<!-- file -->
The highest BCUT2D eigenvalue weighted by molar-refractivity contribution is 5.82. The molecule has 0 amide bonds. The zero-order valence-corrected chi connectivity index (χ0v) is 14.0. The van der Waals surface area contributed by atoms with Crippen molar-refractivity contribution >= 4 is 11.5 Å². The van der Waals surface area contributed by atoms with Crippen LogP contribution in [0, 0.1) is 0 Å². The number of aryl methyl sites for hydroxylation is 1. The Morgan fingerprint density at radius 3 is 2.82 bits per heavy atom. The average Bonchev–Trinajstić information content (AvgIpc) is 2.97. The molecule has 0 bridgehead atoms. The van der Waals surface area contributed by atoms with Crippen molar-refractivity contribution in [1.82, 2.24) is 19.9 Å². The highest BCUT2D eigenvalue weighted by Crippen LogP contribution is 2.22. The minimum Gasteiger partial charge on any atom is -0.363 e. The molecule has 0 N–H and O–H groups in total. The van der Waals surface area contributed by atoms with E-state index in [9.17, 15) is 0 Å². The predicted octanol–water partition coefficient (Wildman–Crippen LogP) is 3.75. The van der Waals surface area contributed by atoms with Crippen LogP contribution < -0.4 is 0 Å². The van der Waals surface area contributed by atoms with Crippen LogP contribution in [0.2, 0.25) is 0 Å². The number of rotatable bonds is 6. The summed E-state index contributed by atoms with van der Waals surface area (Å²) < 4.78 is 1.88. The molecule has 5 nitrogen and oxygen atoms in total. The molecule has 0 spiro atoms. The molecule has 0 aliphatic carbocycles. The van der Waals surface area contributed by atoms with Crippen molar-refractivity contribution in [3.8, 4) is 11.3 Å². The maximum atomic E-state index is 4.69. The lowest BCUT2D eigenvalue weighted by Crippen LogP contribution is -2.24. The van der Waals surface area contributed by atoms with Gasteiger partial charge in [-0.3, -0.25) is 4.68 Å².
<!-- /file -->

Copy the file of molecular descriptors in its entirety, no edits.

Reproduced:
The highest BCUT2D eigenvalue weighted by molar-refractivity contribution is 5.82. The molecule has 0 amide bonds. The zero-order valence-corrected chi connectivity index (χ0v) is 14.0. The van der Waals surface area contributed by atoms with Crippen molar-refractivity contribution >= 4 is 11.5 Å². The van der Waals surface area contributed by atoms with Crippen LogP contribution in [0, 0.1) is 0 Å². The number of aryl methyl sites for hydroxylation is 1. The Morgan fingerprint density at radius 3 is 2.82 bits per heavy atom. The average Bonchev–Trinajstić information content (AvgIpc) is 2.97. The molecule has 0 bridgehead atoms. The van der Waals surface area contributed by atoms with Crippen molar-refractivity contribution in [1.82, 2.24) is 19.9 Å². The highest BCUT2D eigenvalue weighted by Crippen LogP contribution is 2.22. The minimum Gasteiger partial charge on any atom is -0.363 e. The molecule has 0 N–H and O–H groups in total. The van der Waals surface area contributed by atoms with E-state index in [9.17, 15) is 0 Å². The predicted octanol–water partition coefficient (Wildman–Crippen LogP) is 3.75. The van der Waals surface area contributed by atoms with Crippen LogP contribution < -0.4 is 0 Å². The van der Waals surface area contributed by atoms with Crippen LogP contribution in [0.2, 0.25) is 0 Å². The number of rotatable bonds is 6. The summed E-state index contributed by atoms with van der Waals surface area (Å²) < 4.78 is 1.88. The molecule has 5 nitrogen and oxygen atoms in total. The molecule has 0 spiro atoms. The molecule has 0 aliphatic carbocycles. The van der Waals surface area contributed by atoms with Crippen molar-refractivity contribution in [3.8, 4) is 11.3 Å². The maximum atomic E-state index is 4.69. The lowest BCUT2D eigenvalue weighted by Crippen LogP contribution is -2.24. The van der Waals surface area contributed by atoms with Gasteiger partial charge in [-0.3, -0.25) is 4.68 Å².